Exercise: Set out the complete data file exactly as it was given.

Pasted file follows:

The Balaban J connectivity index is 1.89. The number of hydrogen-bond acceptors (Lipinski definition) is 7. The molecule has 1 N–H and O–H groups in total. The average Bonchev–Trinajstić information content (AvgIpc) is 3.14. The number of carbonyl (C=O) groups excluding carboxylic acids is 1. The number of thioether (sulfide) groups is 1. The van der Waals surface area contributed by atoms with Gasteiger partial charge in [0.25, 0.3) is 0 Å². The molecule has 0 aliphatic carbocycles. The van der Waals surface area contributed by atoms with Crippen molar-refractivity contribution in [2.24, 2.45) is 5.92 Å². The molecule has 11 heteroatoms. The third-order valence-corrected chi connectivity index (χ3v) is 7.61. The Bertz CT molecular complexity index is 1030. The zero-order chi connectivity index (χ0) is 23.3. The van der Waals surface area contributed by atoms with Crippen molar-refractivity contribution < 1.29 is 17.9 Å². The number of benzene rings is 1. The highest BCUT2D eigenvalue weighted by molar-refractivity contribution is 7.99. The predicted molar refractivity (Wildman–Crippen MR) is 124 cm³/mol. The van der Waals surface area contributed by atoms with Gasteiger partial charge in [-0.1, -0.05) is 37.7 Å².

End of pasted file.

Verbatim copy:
The Balaban J connectivity index is 1.89. The number of hydrogen-bond acceptors (Lipinski definition) is 7. The molecule has 1 N–H and O–H groups in total. The average Bonchev–Trinajstić information content (AvgIpc) is 3.14. The number of carbonyl (C=O) groups excluding carboxylic acids is 1. The number of thioether (sulfide) groups is 1. The van der Waals surface area contributed by atoms with Gasteiger partial charge in [0.25, 0.3) is 0 Å². The molecule has 0 aliphatic carbocycles. The van der Waals surface area contributed by atoms with Crippen molar-refractivity contribution in [2.24, 2.45) is 5.92 Å². The molecule has 11 heteroatoms. The third-order valence-corrected chi connectivity index (χ3v) is 7.61. The Bertz CT molecular complexity index is 1030. The zero-order chi connectivity index (χ0) is 23.3. The van der Waals surface area contributed by atoms with Crippen molar-refractivity contribution < 1.29 is 17.9 Å². The number of benzene rings is 1. The highest BCUT2D eigenvalue weighted by molar-refractivity contribution is 7.99. The predicted molar refractivity (Wildman–Crippen MR) is 124 cm³/mol. The van der Waals surface area contributed by atoms with Gasteiger partial charge in [-0.1, -0.05) is 37.7 Å².